Friday, 1 May 2015

Victim shaming

Rape culture. Bullying. Positive thinking. Self defense. Disease survivors. Empowerment. Bootstrap economic strategy.
All of these things, good, bad, wrong or right, have one thing I can't bear to stay quiet about.
Victim shaming.
The irony is not lost on me, that some of these are supposed to be beneficial, even preventing harm to people through their own actions.
That is what bothers me.

Rape culture is an obvious evil, and one of the worst for the brand of victim shame that involves blaming the victim for motivating the crime. This normalizes a criminal act that does terrible harm to the victims. The same can be said for bullying. The idea is that if the victim of these acts would just take actions to prevent or counter the perpetrator from committing the acts against them, these injuries would not take place.

So a rape victim should have been less provocative of a sexual reaction, by dressing less provocatively, or by changing their attitude or demeanor, or by not being in places where a rape might take place. If they had to be there, wear that, or act that way, they should have been expecting to raped, and if they couldn't defend themselves, it was their own fault.

A bullying victim should stand up for themselves, defend themselves, fight back, or stay with people who can defend or deflect the bullies. If they continue to be bullied, it is because they are weak, or poorly taught, or too cowardly to ask for help.

Diseases are for the weak, too. If you would just think the right thoughts, eat the right foods, behave properly, worship a god in the correct manor, abstain from dangerous behaviours, you wouldn't get the disease in the first place, and if you did, you could fight it off, and be a survivor.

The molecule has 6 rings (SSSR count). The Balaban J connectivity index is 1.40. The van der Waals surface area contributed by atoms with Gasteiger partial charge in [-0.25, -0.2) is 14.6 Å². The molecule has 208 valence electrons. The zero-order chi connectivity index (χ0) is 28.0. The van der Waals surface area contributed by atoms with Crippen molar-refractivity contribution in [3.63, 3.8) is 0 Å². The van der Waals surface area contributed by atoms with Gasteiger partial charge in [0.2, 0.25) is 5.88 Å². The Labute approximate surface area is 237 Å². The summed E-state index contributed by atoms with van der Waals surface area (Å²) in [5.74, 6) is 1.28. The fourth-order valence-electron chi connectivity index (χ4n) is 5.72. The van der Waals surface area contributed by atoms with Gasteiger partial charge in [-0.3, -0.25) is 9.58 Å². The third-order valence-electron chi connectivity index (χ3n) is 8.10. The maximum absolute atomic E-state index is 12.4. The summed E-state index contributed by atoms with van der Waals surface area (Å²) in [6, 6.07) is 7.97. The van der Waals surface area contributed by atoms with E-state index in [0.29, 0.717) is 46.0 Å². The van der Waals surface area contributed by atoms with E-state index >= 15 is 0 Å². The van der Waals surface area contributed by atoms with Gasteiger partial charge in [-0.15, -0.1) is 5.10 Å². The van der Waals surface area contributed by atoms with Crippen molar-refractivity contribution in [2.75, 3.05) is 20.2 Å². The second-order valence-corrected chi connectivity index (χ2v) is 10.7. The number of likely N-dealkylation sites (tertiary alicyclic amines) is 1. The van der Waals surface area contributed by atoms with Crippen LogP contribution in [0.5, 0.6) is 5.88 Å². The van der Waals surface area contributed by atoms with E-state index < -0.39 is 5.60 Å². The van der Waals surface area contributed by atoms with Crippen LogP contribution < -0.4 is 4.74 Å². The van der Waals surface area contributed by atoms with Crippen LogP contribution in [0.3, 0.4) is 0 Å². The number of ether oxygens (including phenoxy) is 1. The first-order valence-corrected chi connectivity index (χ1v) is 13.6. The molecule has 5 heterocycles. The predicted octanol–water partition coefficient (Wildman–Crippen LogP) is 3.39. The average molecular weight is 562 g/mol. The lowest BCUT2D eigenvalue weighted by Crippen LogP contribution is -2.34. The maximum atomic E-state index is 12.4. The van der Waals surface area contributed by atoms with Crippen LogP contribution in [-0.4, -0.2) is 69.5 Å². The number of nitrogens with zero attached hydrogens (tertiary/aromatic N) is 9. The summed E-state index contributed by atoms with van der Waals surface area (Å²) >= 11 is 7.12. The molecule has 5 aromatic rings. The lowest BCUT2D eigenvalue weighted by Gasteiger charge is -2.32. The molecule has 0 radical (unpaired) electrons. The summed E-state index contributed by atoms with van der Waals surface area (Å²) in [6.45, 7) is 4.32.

If you think positively, then, all things will come to you. This myth says that if you visualize success, you will succeed. Fake it till you make it. Believe that you will triumph, and victory will be yours! If you fail, you didn't try hard enough. You didn't have faith. You didn't genuinely believe.

The whole thing boils down to being in charge of your own life, your own destiny. This is positive, right? Empowering? We really want to believe we can control everything.

Except if it doesn't happen. Then everything that goes wrong is your own fault. You are sick because you have a "victim mentality". You were raped or bullied because you set yourself up for it. You failed because you are stupid, or you didn't try hard enough. You are poor because you didn't work hard enough.

This is making the status of being a victim of the actions of others into a shameful thing. To the point that we change the language of being a victim, to being a "survivor". A "victim" is weak and pitiful. A "survivor" is powerful, admirable. This is said in good intention, to give the victim a sense of hope, that they have come through bad experiences, and are empowered to survive more.

Again, except when it doesn't happen. When you succumb to pain, disease, oppression. The blame shifts from the cause to the effect.

 Being a victim is a fact, not a choice. Bad things happen to people who do not deserve them.  There are things we don't have control over. How do we help to prevent the bad things? Well, we can teach that being a perpetrator is shameful, and being a victim is not. We can try to teach that no one is within their rights to bully anyone just because the target is powerless to stop or prevent the action.
When those who don't learn these things commit these acts, we can focus on helping the victims, not asking what they could have done to prevent the problem, but what we as a society can do to stop it from happening again. We have to stop expecting the victims and those in danger of becoming victims to take all the action, when the existence of those who do harm, as well as the opportunity to do harm, is something we need to tackle as a social problem. We need to recognize that when someone is suffering from poverty or disease, they deserve help and understanding, not pity, nor derision.

Being a victim is not a reason for shame. Ignoring or blaming the victim should be.

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